Launch of the book “Carcasse” by Normand Rajotte

Launch of the book “Carcasse” by Normand Rajotte

Rencontres de la photographie en Gaspésie is pleased to announce the release of the book “Carcasse” by Normand Rajotte, published jointly by Éditions Escuminac (the publishing house of Rencontres) and Diaphane Éditions (France). The launch will be taking place on Thursday, March 23, 2023, from 5:00 to 7:00 p.m. at the Café-Bar in the Cinémathèque québécoise in Montreal.

For more than 20 years, Normand Rajotte has been examining a forest at the foot of Mont Mégantic. There he’s observed and photographed signs of change, from the progress of plant life to the traces left by animal activity. A devoted witness to the place, he captures its clues to occupation and reports on his experience. “Carcasse” is one of a number of photo series he’s taken. His explorations there continue.

In the form of an account, the book takes us to a forest setting and shows us an age-old cycle of animal life recorded by surveillance cameras, added to which are shots captured by the author.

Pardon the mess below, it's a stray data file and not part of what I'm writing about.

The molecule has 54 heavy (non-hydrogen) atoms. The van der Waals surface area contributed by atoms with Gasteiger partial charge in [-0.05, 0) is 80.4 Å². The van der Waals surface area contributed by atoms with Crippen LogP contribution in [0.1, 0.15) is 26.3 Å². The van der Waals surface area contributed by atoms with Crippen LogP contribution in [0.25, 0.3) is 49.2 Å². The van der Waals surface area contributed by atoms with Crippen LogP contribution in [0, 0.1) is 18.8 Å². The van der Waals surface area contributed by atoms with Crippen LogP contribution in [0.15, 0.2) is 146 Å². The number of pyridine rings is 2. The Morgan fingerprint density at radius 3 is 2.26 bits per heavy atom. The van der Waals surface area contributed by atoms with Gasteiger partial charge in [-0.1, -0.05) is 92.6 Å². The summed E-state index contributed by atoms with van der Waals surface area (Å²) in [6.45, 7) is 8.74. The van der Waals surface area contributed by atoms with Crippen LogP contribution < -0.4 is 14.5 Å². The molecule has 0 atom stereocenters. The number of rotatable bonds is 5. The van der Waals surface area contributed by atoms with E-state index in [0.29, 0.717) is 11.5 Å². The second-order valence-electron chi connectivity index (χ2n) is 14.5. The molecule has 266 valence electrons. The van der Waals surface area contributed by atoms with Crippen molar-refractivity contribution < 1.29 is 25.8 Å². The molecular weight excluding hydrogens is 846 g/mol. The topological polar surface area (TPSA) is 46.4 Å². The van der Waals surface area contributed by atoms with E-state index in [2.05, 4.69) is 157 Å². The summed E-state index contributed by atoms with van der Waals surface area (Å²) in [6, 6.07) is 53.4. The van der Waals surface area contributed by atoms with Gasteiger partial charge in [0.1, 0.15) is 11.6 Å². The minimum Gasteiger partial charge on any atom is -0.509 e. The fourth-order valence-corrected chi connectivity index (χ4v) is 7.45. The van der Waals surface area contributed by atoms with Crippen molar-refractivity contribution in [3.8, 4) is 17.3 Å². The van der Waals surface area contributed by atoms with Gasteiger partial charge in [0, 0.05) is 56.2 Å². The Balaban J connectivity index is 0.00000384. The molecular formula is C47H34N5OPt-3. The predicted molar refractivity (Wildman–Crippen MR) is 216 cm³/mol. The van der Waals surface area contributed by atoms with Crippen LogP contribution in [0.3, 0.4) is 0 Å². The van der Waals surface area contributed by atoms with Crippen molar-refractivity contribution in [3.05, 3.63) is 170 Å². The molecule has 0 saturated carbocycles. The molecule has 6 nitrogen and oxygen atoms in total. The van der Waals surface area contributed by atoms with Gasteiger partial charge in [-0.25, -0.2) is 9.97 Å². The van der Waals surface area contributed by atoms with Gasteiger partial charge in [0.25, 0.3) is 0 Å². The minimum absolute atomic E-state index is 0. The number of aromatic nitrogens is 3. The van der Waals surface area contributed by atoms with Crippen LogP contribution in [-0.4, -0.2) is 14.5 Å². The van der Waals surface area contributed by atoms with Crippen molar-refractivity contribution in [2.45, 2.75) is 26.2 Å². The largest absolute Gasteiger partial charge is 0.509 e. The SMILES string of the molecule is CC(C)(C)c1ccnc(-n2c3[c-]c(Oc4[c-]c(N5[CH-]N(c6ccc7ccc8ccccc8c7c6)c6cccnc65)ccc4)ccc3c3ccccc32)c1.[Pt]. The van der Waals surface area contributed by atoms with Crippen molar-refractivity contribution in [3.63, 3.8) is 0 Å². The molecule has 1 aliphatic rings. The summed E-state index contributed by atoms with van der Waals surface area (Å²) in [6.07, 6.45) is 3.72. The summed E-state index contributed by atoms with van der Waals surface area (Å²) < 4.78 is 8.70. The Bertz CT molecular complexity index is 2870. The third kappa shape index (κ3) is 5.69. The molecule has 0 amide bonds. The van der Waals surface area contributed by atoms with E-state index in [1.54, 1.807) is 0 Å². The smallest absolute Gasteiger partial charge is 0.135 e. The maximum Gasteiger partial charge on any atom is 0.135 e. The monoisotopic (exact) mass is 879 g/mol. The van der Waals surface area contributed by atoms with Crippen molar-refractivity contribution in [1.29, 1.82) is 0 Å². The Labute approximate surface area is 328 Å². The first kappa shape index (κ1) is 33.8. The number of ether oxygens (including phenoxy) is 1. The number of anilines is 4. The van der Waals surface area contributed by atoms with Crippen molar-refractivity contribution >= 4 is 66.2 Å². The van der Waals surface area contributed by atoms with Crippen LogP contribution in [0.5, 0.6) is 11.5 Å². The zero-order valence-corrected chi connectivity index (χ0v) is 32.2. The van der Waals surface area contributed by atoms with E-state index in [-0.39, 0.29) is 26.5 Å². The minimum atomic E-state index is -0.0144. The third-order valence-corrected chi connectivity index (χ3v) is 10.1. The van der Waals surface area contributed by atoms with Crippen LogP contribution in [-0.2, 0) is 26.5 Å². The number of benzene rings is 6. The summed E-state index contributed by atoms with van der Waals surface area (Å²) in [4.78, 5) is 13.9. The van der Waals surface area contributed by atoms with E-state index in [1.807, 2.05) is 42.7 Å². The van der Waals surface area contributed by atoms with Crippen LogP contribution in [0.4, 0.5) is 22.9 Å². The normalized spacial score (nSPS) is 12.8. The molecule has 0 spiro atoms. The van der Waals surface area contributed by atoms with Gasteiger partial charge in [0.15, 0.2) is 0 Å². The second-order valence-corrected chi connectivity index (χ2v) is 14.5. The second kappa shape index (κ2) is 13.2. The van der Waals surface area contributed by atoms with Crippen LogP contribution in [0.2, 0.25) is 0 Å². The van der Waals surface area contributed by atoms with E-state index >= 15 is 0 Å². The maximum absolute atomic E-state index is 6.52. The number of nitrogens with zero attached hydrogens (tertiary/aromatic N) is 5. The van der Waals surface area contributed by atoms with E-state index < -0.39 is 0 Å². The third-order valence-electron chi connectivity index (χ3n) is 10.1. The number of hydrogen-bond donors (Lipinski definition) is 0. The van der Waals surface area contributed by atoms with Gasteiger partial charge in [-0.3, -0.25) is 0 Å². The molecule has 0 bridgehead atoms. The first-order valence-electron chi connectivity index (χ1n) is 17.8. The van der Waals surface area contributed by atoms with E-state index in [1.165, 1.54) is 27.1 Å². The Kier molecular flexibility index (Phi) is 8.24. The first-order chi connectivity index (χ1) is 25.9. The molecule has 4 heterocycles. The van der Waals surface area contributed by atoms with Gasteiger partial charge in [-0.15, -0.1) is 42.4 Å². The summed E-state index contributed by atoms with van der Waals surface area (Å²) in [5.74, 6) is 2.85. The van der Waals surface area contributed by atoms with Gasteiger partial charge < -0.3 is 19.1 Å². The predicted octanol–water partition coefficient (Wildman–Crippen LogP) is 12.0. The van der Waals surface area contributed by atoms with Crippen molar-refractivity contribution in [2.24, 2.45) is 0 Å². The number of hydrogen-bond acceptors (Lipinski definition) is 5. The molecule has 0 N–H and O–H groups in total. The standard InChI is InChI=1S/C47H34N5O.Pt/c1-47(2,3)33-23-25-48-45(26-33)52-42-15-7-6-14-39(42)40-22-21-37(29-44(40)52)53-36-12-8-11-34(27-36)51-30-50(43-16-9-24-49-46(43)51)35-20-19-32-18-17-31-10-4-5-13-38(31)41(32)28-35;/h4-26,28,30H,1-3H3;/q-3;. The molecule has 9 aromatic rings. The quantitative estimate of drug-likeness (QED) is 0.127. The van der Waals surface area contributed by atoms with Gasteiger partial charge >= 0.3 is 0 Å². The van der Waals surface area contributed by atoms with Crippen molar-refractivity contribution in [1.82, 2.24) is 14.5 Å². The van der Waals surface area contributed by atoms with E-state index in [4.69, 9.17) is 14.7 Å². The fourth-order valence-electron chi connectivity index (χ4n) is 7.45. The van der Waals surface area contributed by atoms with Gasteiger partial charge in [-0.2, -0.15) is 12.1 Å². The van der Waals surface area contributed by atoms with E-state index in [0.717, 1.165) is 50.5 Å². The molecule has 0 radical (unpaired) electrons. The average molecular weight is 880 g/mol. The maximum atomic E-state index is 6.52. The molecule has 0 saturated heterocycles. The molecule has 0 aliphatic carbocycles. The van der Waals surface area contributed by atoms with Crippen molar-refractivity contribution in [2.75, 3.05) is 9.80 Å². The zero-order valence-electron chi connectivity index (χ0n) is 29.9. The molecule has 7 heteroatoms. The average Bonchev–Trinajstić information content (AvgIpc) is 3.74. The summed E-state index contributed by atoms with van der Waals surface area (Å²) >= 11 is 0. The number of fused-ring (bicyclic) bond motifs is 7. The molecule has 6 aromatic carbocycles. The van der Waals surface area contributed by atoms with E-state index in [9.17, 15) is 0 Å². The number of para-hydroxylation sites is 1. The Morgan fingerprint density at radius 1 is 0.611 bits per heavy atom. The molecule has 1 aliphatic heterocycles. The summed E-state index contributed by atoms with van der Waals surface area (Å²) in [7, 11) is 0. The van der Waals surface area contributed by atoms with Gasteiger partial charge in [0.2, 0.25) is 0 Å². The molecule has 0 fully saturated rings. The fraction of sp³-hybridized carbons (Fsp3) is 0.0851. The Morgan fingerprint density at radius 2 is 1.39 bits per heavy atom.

On a certain April 23, seen from a forest road, a crow takes off from the pines, a piece of flesh dangling from its beak. On site, at the center of the wood, lies the half-devoured carcass of a deer, the recent prey of coyotes. Two surveillance cameras will capture the further sequence of events.

Images recorded from April 23, 2015 to March 14, 2016 at the foot of Mont Mégantic in southeastern Québec

The book “Carcasse” will go on sale after the launch at Librairie Le Port de tête, in Montreal, at Librairie Liber, in New Richmond, and online at

About the artist

Normand Rajotte is a Québec photographer whose approach is above all intuitive, focused on a close observation of things, an approach that gradually led him, in the course of his routes traveled, to redefine his relationship with nature. Over time, an intimate connection developed between him and a forest at the foot of Mont Mégantic, which he has explored for upwards of 20 years. The evolution he observes in it goes hand in hand with his own evolution, and indeed is transposed into his work. The challenge, given that the same places are visited again and again, is to take a fresh look. Which is how, from one discovery to the next, on the basis of his research, new avenues appear. He becomes in a manner of speaking a witness to the place and caretaker of traces of presences captured by photography.